Get up more often – Ergonomics experts recommend you should never sit for longer than 20 minutes at a time. Alternating between sitting and standing is ideal. Height-adjustable stand-sit desks support the natural need for movement.
Frozen at the screen
Back problems are caused in over 80 percent of cases by muscle, ligament and tendon complaints – both acute and chronic. One reason for this is the lack of movement during long periods of sitting. Certain muscle groups are permanently underused, resulting in painful imbalances.
Made for movement
A century ago a person took enough steps in a day to cover up to 17 kilometres; nowadays an office worker manages just 700 metres. This poses a real medical risk – as well as being a huge waste. Walking, running, climbing, hanging, jumping, lying, crouching, squatting – we can do all these things. Sitting for long periods, on the other hand, means degeneration – and it cannot even be offset by a lot of sport, researchers warn.
hours are spent in a sitting position by the average office employee over their working life.
The aim of fitness armbands is to get the body moving. Combined with smartphone apps electronic devices measure and analyse whether you are moving around enough over the course of the day. Armbands that count every step provide motivation. The popular fitness coach on your wrist is already becoming a status symbol.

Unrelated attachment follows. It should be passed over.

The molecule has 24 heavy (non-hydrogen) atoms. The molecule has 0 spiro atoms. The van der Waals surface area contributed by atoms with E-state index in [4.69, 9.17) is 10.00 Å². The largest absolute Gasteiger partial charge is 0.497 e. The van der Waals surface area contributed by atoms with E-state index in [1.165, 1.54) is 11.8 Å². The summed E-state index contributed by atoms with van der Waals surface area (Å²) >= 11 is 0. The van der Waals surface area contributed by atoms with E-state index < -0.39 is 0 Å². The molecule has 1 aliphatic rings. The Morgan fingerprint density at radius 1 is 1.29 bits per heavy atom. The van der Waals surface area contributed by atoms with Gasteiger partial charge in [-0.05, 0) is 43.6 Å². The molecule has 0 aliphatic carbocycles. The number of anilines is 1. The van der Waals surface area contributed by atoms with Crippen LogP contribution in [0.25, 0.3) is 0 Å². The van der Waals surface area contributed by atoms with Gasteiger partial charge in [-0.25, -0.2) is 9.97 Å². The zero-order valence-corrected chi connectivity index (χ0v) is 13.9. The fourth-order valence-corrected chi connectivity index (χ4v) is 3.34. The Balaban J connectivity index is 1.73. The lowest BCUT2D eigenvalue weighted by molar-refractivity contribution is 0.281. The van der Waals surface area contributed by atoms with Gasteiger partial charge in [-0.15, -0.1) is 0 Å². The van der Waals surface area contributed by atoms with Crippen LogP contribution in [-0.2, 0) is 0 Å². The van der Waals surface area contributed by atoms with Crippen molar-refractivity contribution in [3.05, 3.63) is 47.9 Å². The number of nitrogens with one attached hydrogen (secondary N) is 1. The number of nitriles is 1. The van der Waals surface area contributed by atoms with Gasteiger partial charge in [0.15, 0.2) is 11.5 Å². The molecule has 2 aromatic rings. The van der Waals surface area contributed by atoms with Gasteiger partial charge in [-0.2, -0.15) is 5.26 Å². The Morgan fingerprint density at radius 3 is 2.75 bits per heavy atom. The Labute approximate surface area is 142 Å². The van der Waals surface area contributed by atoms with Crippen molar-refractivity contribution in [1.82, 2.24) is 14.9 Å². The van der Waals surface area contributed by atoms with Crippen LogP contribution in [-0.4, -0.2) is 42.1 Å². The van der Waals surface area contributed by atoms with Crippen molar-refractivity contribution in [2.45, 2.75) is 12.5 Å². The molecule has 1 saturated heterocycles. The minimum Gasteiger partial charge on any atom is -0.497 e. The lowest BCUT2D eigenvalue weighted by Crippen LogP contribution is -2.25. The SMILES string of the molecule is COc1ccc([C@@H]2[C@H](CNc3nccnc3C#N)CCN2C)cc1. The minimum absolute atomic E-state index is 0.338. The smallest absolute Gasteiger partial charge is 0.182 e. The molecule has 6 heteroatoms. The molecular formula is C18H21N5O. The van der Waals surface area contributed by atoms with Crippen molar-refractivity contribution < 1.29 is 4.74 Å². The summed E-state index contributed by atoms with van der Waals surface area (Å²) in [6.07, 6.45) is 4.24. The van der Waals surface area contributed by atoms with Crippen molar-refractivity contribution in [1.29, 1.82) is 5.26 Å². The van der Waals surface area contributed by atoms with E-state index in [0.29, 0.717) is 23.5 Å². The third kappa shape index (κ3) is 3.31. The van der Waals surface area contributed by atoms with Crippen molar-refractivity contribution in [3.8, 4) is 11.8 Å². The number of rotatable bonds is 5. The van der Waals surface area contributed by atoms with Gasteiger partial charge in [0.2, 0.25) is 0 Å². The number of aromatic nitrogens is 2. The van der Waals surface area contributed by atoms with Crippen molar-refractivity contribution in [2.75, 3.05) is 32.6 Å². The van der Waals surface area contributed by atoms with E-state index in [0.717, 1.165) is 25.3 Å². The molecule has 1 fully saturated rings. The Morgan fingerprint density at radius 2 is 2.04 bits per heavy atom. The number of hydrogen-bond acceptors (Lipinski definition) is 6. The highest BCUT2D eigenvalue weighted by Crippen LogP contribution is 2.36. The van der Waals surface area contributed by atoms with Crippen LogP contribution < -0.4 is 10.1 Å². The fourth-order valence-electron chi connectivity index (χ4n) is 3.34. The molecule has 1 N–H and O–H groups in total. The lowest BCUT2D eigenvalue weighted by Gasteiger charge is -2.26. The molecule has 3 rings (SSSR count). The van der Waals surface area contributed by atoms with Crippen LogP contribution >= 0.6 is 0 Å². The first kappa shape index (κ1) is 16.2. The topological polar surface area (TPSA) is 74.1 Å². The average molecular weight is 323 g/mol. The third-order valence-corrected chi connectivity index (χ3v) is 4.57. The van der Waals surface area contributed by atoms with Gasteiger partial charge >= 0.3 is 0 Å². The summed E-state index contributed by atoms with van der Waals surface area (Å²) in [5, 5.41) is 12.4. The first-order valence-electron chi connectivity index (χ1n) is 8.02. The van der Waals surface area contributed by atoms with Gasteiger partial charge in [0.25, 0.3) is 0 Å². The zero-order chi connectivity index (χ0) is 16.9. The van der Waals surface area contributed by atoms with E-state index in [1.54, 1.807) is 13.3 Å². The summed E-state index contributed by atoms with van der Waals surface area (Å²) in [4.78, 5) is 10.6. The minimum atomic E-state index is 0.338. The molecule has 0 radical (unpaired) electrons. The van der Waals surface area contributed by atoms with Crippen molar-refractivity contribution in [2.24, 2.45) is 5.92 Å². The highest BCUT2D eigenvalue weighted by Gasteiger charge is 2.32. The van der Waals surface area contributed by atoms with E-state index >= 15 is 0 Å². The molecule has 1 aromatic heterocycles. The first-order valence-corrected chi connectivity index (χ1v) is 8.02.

Take a stand
No more long sitting sessions: short stand-up meetings are good for your spine, keep you agile and promote circulation. At the same time the body burns more energy: sitting down burns only one kilocalorie a minute on average, but standing up four times as many.
The path is the goal
Interrupt the daily sitting marathon as often as possible: read post and make calls standing up, better still walk around while phoning, use the stairs rather than taking the lift out of habit, drop in on your colleagues rather than sending emails back and forth, fetch things for yourself instead of relying on others, go to the printer even for a few sheets of paper, place things often used out of reach, always take exercise in longer breaks – all this prevents harm to your health from lengthy sitting.
Up and down
Simple yet ingenious: standing on tiptoe boosts the circulation, tones the calves, supports the pumping of the veins and trains your balance. Stand with your feet apart, lift both heels slowly, stand on tiptoe, hold briefly, lower them again slowly and repeat. After one to three minutes you will feel the effect.